IT.COM

Domain reclassified as premium at Name.com & priced at 10x original renewal!

NameSilo
Watch
Normally i set every domain to auto renewal and forget it. Randomly and once in a while will audit the account to see if there is any anomalies in renewal prices.

During this process in @name.com Name.com account found one of the domain marked as premium and renewal price has been set to more 10x the original renewal price. Original transfer/renewal prices is $69.99 and new renewal price is insane $736.25, no communication or anything, nada.

This domain is a .bond TLD and there is a similar discussion about another TLD here where is registrant just filed a ICANN complaint against the registrar/registry.

Filed a ticket and getting the same usual registry changed and we can't do anything about it.

I've asked to escalate and i'll update the thread.

Meanwhile If you're on auto renew, advise everyone to thoroughly go through your account.

This is getting ridiculous that registrars / registries can change status as premium and charge whatever they want without your consent while continuously OWNing and RENEWing the domain.
 
15
•••
The views expressed on this page by users and staff are their own, not those of NamePros.
As I've dug into it, I'm stunned by the lack of registrant protections when it comes to premium classified domains. That's left me with the opinion that registrars should refuse to sell them until better rules are put in place that protect registrants (aka the registrars' customers). Cloudflare already does that as far as I understand.

I'm not sure about registrars refusing to sell an entire extension though. As an aggregate, the registrars wield most of the power in the industry because they're the only one that has a relationship with registrants. If they stop handling entire TLDs, some of the registry operators may take more notice of that weakness and start buying + consolidating registrars to maintain the status quo.

Since there's not a ban on being both a registrar and a registry operator, which there should be in my opinion, there's always a risk of seeing consolidation in the industry that makes it worse for registrants. The only way to truly protect registrants is via contractual guarantees, which is mainly the registry agreement, and that doesn't seem to be a priority for ICANN.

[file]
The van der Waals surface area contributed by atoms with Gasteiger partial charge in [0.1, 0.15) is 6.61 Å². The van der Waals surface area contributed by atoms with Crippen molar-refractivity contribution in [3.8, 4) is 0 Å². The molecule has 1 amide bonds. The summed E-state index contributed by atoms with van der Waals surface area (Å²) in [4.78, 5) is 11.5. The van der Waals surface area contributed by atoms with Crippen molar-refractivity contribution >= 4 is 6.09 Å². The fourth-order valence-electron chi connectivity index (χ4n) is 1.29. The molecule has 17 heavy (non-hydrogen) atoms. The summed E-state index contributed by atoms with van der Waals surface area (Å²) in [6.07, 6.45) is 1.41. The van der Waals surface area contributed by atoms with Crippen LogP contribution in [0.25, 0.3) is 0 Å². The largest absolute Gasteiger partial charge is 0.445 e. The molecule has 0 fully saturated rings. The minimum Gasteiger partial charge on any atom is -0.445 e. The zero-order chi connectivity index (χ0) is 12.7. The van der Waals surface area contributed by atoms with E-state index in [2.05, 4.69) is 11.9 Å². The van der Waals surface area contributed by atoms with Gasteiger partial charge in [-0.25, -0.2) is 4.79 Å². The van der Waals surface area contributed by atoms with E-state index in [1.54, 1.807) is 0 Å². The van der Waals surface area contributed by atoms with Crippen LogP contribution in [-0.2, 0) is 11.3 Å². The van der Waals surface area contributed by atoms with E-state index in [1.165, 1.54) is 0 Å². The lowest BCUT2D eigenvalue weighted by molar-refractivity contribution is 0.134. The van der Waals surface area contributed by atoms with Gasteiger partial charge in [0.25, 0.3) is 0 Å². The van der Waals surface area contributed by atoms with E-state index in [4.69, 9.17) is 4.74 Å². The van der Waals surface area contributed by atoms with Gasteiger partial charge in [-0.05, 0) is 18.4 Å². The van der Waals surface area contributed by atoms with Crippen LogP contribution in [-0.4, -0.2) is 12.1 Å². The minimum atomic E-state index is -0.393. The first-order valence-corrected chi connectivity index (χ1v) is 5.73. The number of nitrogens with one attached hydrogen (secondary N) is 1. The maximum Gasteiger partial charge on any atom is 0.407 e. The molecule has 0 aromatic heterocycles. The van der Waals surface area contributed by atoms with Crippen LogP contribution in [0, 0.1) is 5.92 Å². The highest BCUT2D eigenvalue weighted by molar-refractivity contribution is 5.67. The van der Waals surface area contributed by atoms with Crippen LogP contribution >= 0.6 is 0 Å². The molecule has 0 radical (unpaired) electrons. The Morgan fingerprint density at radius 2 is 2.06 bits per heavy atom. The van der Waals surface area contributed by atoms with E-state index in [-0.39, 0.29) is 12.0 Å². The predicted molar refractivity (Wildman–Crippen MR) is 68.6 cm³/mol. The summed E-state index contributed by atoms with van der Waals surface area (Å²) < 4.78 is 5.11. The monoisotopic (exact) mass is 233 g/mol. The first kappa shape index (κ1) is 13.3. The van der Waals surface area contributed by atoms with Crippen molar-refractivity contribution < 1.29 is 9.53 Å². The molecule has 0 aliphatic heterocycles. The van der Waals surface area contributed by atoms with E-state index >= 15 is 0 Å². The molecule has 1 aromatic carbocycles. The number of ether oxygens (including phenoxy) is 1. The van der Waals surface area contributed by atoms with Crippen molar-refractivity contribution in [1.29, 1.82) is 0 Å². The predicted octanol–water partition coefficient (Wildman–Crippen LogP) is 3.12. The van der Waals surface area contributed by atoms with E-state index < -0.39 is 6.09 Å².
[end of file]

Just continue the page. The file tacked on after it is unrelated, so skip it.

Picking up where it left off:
In the last 10 years, have there been any changes to the registry agreement that benefited registrants?



Were there protections added to the agreement for new gTLDs? I didn't see anything in the agreement that deals with premium pricing classifications. The word "premium" doesn't even appear.



That's a very good point and most people don't undertand there are, in my opinion, no registrant protections to prevent it. That's why I was careful when talking about those kinds of registrations to say "I don't have a problem with it if the domain becomes non-premium for the duration of the registration period", but it's a subtly that most people won't notice.

Thank you for pointing out an instance of it actually occuring. It's nice to have an example instead of speculation / interpretation.



That would be nice. ICANN is the only one in a position to foster stability and predictibility for domain registrants. There's a massive imbalance of power between a registry and a registrant and, if ICANN doesn't protect the interests of registrants, I think (some of) the registries will ruin the long term health of the system by chasing short term profits.

ICANN's position seems pretty clear though. There's a good post on DNW [1] from a couple days ago that shows it. I agree with most of the author commentary on that.

@bismisoft You should try to keep as much documentation as you can that shows the way your domain was reclassified, the (attempted) price increase, and the reversal. It demonstrates that registries are willing to and have engaged in targetted price increases for domain names that are potentially valuable. It doesn't matter who owns the domain at that point, because targetting high value keywords is an effective way of targetting registrants that are likely to have built / developed enough with their domains to make switching TLDs hard (or impossible).

That DNW article also shows why it's so imporant for registrars to keep track of this issue. ICANN is saying it doesn't make business sense for registries to engage in this kind of price discrimination while it's literally happening to some registrants.

1. domainnamewire.com/2024/03/28/icann-publishes-economic-analysis-about-price-controls-in-org-and-info/
I do have the entire saga documented, still thanks for the heads up i've to formalize it and keep it archived in the cloud.
 
0
•••
This may be the new cash cow of the domain industry, including registries, registrars, and domain aftermarkets.

I don't think registrars have any interest in something like that. Porkbun is in this thread saying as much and I think it's fair to judge Namecheap by their actions which include a lot of registrant advocacy based on what I've seen. Add in GoDaddy refusing to sell certain extensions and, to me, it starts to look like registrars are the biggest advocate for registrants.

Plus, it would damage their brands, burden them with extra support costs, and expose them to increasing liability as registrants file consumer complaints with regulatory agencies. That's not worth it to eek out a thin margin while the registries get the lion's share of the benefit.
 
0
•••
I don't think registrars have any interest in something like that. Porkbun is in this thread saying as much and I think it's fair to judge Namecheap by their actions which include a lot of registrant advocacy based on what I've seen. Add in GoDaddy refusing to sell certain extensions and, to me, it starts to look like registrars are the biggest advocate for registrants.